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June 14, 2009

15 U.S.C. 1681b - part 5

In this installment, I'll finish explaining the permissible purposes section of the Fair Credit Reporting Act - 15 U.S.C. 1681b.

"(f) Certain use or obtaining of information prohibited. A person shall not use or obtain a consumer report for any purpose unless

(1) the consumer report is obtained for a purpose for which the consumer report is authorized to be furnished under this subsection; and

(2) the purpose is certified in accordance with section 607 [section 1681e] by a prospective user of the report through a general or specific certification."

[This is the section that makes it a violation to obtain or use a credit report for a purpose that is not permitted by the rest of 15 U.S.C. 1681b. The "or use" is very important so that a user cannot use the report for any purpose even if it was obtained using a permissible purpose.]

"(g) Protection of Medical Information

(1) Limitation on consumer reporting agencies. A consumer reporting agency shall not furnish for employment purposes, or in connection with a credit or insurance transaction, a consumer report that contains medical information (other than medical contact information treated in the manner required under section 605(a)(6)) about a consumer, unless --

(A) if furnished in connection with an insurance transaction, the consumer affirmatively consents to the furnishing of the report;

(B) if furnished for employment purposes or in connection with a credit transaction --

(i) the information to be furnished is relevant to process or effect the employment or credit transaction; and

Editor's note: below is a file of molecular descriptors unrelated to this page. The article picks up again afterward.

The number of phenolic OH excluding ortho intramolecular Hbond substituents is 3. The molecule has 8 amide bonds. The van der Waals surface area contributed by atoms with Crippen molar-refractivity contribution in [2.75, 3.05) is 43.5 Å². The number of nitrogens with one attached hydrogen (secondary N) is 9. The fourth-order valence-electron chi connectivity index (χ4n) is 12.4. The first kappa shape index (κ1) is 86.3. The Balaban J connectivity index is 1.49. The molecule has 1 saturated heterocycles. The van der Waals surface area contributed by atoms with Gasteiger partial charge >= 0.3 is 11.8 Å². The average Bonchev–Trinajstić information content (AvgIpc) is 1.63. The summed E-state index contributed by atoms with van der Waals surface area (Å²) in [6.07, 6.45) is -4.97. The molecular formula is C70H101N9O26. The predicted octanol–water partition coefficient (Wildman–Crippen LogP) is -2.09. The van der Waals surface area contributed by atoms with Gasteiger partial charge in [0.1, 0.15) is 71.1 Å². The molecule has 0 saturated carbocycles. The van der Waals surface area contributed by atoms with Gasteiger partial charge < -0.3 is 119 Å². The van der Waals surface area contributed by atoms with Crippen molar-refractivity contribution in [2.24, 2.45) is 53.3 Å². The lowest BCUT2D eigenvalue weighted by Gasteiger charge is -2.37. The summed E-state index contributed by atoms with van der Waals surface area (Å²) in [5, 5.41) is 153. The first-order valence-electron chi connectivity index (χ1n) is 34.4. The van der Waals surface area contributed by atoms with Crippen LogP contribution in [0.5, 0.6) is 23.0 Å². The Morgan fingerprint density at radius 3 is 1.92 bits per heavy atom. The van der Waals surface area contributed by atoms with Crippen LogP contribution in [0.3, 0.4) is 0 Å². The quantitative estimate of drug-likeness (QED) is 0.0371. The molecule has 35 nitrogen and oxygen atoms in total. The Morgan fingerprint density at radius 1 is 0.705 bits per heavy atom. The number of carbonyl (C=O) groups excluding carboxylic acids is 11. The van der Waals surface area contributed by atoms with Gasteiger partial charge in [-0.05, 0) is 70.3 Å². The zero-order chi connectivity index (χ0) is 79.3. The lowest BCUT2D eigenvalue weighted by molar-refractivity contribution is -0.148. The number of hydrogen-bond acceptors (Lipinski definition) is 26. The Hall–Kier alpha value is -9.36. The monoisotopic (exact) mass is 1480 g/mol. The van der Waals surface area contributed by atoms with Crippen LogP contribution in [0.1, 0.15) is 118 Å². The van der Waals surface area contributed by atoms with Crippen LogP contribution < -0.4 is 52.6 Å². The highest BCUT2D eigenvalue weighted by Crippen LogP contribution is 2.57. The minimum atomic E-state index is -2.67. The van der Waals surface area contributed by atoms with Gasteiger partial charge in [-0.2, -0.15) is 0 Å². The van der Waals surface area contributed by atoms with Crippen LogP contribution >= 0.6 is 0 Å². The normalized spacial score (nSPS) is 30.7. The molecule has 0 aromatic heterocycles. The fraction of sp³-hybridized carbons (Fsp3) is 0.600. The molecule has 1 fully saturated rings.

(ii) the consumer provides specific written consent for the furnishing of the report that describes in clear and conspicuous language the use for which the information will be furnished; or

(C) the information to be furnished pertains solely to transactions, accounts, or balances relating to debts arising from the receipt of medical services, products, or devises, where such information, other than account status or amounts, is restricted or reported using codes that do not identify, or do not provide information sufficient to infer, the specific provider or the nature of such services, products, or devices, as provided in section 605(a)(6)."

[A consumer reporting agency can only provide a credit report with medical information on it for an insurance transaction IF the consumer consents to it. A consumer reporting agency can only provide a credit report containing medical information regarding an employment or credit transaction IF the medical information to be provided is relevant to the transaction and the consumer consents in writing or if the medical information is restricted in such a way that the specific provider or nature of the medical treatment is not identified and can not be inferred. One way the CRAs do this is reporting the information using a code number instead of the name of the medical provider (i.e. #12345 instead of "Cancer Institute") which, in this example, keeps the recipient of the report from knowing the consumer has been treated for cancer.]

"(2) Limitation on creditors. Except as permitted pursuant to paragraph (3)(C) or regulations prescribed under paragraph (5)(A), a creditor shall not obtain or use medical information (other than medical contact information treated in the manner required under section 605(a)(6)) pertaining to a consumer in connection with any determination of the consumer's eligibility, or continued eligibility, for credit."

[This means that the recipient of the credit report can not use the medical information provided as a factor in the consumer's eligibility for credit (i.e. that the consumer may have cancer should not prevent him or her from getting a credit card, but non-payment of a medical bill can affect the consumer's eligibility to get a credit card).]